Am currently looking for a home for a collection of children's dachshund haiku called _Action Dachshund!_ and a picture book in haiku stanzas of hip hop English vernacular called _Action Dachshund at the O.K. Compost_. Anyone know of a publisher that might be interested in such work?

It's a big country and nobody lives in it -- information is spotty even on the Web. :-0

Richard Stevenson
Lethbridge, AB
author of 27 full-length books, 10 chapbooks, and still hopeful. ;-)

Interesting posts! I can still recall the fun of word play with my own children when reading poetry! Especially Canadian poetry! The play aspect of family life has perhaps changed in our hurried, busy, digital world. Perhaps people are forgetting how? Today's young parents may, or may not even have experienced reading poetry with a parent themselves, so it may no longer be on their radar. Do we need to reinvent it for a new generation, model it in marketing and make it accessible on the tablets and devices that parents and children take in their car to soccer practice, and keep on their coffee table? The visceral experience of the book in hand, becoming lost in illustrations that accompany children's poetry may need rethinking for today's child.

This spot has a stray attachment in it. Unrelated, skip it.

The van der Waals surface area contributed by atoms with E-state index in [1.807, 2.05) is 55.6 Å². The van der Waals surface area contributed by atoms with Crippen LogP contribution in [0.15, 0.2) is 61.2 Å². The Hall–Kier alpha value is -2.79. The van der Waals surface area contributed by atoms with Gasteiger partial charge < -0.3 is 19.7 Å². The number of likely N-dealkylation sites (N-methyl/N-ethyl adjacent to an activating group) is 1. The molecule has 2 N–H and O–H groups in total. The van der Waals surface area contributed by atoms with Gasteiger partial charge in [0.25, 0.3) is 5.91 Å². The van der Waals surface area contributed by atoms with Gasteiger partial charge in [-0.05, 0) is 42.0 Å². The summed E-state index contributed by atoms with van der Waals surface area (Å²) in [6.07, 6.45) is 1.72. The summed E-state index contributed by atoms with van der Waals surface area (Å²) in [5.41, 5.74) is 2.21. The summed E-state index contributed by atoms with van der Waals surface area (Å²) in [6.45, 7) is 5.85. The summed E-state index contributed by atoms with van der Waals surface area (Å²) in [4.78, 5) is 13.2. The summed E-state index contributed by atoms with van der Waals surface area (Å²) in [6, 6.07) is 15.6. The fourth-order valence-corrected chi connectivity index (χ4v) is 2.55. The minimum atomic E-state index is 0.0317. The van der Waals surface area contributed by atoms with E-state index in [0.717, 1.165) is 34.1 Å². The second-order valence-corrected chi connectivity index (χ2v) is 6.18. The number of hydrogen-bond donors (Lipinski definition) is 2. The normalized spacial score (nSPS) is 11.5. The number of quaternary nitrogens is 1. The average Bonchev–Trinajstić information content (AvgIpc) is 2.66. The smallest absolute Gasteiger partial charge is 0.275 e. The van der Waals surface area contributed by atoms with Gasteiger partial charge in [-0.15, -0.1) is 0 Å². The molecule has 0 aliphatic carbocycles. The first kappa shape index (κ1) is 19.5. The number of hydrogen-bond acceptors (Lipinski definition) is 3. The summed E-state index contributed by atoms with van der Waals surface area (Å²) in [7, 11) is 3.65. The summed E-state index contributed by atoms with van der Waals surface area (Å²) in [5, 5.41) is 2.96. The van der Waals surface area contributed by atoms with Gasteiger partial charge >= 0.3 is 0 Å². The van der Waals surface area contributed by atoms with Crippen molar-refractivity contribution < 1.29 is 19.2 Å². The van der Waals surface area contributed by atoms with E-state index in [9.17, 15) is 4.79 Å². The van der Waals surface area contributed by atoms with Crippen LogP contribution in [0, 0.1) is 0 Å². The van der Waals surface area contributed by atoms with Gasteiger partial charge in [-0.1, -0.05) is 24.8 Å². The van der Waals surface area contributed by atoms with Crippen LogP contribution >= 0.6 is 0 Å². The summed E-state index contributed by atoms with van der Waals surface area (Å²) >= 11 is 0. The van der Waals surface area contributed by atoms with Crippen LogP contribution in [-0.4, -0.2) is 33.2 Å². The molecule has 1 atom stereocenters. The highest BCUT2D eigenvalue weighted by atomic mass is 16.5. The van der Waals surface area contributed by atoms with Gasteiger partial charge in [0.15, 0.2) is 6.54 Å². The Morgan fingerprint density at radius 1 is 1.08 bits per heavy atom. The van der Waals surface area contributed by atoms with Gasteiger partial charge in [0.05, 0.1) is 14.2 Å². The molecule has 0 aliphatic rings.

As an educator I completely agree with the comment above that poetry is very appealing to boys. It is also one of the easiest ways to get them to write! It can be fun, it can be silly, it can be gross.

Donna Stewart

This is a really interesting post. I have noticed with my own kids that they are far more interested in picture books than poetry depending on the illustrations. My daughter loves Bugs by Lee Bennett Hopkins because the images are brilliant.
I am attempting to self-publish my first book of children's poems in the nearby future depending on my drawing skills, but I would love to get a poetic picture book published traditionally one day. Thanks for all the great book recommendations.